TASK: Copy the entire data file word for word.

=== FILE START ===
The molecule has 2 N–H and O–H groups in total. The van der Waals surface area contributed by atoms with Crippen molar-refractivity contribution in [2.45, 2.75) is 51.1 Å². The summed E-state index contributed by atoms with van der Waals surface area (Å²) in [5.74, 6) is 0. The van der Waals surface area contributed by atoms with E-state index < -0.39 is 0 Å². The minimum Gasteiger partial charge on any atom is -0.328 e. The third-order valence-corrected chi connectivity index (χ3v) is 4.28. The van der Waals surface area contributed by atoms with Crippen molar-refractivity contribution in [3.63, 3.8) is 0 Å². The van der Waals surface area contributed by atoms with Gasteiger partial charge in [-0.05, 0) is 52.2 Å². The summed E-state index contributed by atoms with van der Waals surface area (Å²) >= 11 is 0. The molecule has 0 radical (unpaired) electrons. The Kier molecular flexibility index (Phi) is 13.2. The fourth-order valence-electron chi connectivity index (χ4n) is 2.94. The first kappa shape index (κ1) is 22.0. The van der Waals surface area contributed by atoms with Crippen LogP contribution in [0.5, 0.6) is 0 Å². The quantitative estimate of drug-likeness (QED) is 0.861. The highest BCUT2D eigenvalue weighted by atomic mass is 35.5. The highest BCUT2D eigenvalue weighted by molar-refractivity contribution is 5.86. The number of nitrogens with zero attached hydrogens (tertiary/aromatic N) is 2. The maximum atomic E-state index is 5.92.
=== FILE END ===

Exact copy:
The molecule has 2 N–H and O–H groups in total. The van der Waals surface area contributed by atoms with Crippen molar-refractivity contribution in [2.45, 2.75) is 51.1 Å². The summed E-state index contributed by atoms with van der Waals surface area (Å²) in [5.74, 6) is 0. The van der Waals surface area contributed by atoms with E-state index < -0.39 is 0 Å². The minimum Gasteiger partial charge on any atom is -0.328 e. The third-order valence-corrected chi connectivity index (χ3v) is 4.28. The van der Waals surface area contributed by atoms with Crippen molar-refractivity contribution in [3.63, 3.8) is 0 Å². The van der Waals surface area contributed by atoms with Gasteiger partial charge in [-0.05, 0) is 52.2 Å². The summed E-state index contributed by atoms with van der Waals surface area (Å²) >= 11 is 0. The molecule has 0 radical (unpaired) electrons. The Kier molecular flexibility index (Phi) is 13.2. The fourth-order valence-electron chi connectivity index (χ4n) is 2.94. The first kappa shape index (κ1) is 22.0. The van der Waals surface area contributed by atoms with Crippen LogP contribution in [0.5, 0.6) is 0 Å². The quantitative estimate of drug-likeness (QED) is 0.861. The highest BCUT2D eigenvalue weighted by atomic mass is 35.5. The highest BCUT2D eigenvalue weighted by molar-refractivity contribution is 5.86. The number of nitrogens with zero attached hydrogens (tertiary/aromatic N) is 2. The maximum atomic E-state index is 5.92.